Halloween 2021

Americans begin to ease back into normal life - and prepare for Halloween trick-or-treating

By Anthony Myers contact

- Last updated on GMT

The survey claims six in 10 adults see little or no risk to trick-or-treating in their community. Pic: GettyImages
The survey claims six in 10 adults see little or no risk to trick-or-treating in their community. Pic: GettyImages

Related tags: Halloween

In a boost to the confectionery sector, American families are ‘considerably more comfortable sending their kids back to school, or with Halloween trick-or-treating, than a year ago’, according to a latest Axios/Ipsos poll.

The news will come as a relief to the American confectionery industry, after findings revealed that “68% of parents surveyed said they see little or no risk in trick-or-treating this year, compared with 51% when we asked this question last October. And six in 10 adults see little or no risk to trick-or-treating in their community, a 15-point jump from last October​.”

In a wide-ranging survey on the state of the nation, it found Americans have become a bit less worried about living their lives. The respondents who see large risk in airline travel, dining out or visiting family and friends are at their lowest shares since mid-July.

Americans' trust in the media around COVID-19 information also has declined over time, for network news (now 45%), national newspapers (41%), cable news (34%) and conservative news outlets (26%).

Speaking of the impact of COVID-19 on the country, Cliff Young, president of Ipsos U.S. public affairs, said: "People have adapted. They have countermeasures they trust. But we're still in the middle of it. It hasn't gone away. You have to wear masks everywhere. It's doable, but it makes you frustrated​."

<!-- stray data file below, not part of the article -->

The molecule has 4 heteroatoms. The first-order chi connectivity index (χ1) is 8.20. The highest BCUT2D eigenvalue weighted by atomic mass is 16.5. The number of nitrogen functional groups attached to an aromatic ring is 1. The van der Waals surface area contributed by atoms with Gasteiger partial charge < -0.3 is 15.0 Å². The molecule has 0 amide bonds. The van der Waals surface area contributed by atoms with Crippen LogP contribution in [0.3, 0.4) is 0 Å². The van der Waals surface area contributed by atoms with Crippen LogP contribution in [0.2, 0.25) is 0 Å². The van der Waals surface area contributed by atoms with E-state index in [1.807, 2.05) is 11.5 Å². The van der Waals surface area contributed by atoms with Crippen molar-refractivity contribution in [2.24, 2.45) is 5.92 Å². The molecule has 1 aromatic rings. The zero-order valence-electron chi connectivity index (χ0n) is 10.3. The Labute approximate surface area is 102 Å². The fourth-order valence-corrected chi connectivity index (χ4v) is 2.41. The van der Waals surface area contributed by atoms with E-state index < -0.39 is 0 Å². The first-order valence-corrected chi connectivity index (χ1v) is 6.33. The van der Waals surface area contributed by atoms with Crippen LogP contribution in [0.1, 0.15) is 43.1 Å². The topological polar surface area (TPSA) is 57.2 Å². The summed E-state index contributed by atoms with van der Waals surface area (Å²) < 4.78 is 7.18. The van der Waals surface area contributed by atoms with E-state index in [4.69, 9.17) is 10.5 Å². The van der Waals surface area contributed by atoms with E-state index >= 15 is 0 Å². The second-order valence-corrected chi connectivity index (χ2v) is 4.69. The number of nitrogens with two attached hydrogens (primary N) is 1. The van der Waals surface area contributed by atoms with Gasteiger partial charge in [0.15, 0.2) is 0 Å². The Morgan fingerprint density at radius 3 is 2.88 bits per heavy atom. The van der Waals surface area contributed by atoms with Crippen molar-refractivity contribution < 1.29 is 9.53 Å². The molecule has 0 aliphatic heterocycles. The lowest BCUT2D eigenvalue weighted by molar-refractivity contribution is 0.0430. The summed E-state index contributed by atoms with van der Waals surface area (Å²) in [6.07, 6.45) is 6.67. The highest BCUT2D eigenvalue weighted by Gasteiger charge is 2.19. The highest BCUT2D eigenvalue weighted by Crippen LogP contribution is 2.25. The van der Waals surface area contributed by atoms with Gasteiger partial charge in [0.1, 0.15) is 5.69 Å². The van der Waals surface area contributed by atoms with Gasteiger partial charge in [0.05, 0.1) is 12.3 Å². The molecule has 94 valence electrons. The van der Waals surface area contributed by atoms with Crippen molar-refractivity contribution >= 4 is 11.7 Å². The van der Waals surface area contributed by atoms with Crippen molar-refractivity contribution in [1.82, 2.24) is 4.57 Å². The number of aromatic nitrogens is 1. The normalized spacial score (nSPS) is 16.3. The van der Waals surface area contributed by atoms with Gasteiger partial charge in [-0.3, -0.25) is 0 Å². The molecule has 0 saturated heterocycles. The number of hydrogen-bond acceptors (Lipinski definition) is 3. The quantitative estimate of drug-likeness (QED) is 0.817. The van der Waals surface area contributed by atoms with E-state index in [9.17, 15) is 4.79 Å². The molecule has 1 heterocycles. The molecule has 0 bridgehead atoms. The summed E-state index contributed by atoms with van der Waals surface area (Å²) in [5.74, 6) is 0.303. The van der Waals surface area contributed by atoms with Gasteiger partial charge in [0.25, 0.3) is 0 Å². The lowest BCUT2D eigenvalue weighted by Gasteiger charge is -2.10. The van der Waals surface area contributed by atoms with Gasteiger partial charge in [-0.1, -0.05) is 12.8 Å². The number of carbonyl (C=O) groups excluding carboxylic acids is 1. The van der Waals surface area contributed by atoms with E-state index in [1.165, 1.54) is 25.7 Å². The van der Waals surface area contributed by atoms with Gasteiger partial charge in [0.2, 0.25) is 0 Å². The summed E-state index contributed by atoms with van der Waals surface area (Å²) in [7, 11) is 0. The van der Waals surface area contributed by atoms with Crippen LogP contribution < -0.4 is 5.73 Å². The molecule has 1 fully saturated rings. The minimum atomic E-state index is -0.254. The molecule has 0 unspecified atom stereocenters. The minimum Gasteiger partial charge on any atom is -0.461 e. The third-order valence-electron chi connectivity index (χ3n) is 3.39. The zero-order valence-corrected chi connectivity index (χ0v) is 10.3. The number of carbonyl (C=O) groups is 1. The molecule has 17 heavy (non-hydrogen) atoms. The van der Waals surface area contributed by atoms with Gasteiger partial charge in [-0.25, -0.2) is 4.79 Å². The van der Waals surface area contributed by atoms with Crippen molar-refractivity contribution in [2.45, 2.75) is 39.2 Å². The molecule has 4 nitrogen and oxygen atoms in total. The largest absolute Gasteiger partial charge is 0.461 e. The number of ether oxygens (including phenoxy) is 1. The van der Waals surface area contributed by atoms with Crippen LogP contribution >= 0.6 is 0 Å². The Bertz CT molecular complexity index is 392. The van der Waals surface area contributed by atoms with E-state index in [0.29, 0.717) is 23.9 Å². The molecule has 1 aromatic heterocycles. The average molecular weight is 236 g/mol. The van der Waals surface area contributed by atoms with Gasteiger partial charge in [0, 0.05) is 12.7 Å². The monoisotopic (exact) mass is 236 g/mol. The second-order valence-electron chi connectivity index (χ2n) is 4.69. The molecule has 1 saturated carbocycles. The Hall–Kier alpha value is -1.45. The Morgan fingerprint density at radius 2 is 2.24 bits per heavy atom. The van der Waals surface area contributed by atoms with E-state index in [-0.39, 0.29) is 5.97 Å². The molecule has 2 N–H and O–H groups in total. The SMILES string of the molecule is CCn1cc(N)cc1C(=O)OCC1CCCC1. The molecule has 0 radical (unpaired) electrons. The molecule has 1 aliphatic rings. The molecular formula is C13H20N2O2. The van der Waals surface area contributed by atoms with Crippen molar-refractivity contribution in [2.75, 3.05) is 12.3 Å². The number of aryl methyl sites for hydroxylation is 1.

The US Centers for Disease Control and Prevention director Rochelle Walensky told ABC’s This Week  programme last month​ that most children should still be able to trick-or-treat safely outside if they avoid crowds and parties – a potentially influential recommendation that could bolster families’ confidence and subsequently boost candy sales.

National Confectioners Association President & CEO John Downs also recently said its own research shows that more people plan to get out and celebrate Halloween this year than last year, especially young parents.

Many Americans will embrace new Halloween traditions this year, including celebrating Halloween at home with activities like candy scavenger hunts. But consumers tell us that candy is always part of the mix. After all, enjoying a few chocolate and candy treats throughout the season is how we Halloween!"

Related topics: Candy, Retail & Shopper Insights, Seasonal

Related news

comments

Post your comment

We will not publish your email address on the website

These comments have not been moderated. You are encouraged to participate with comments that are relevant to our news stories. You should not post comments that are abusive, threatening, defamatory, misleading or invasive of privacy. For the full terms and conditions for commenting see clause 7 of our Terms and Conditions ‘Participating in Online Communities’. These terms may be updated from time to time, so please read them before posting a comment. Any comment that violates these terms may be removed in its entirety as we do not edit comments. If you wish to complain about a comment please use the "REPORT ABUSE" button or contact the editors.

Follow us

Products

View more

Webinars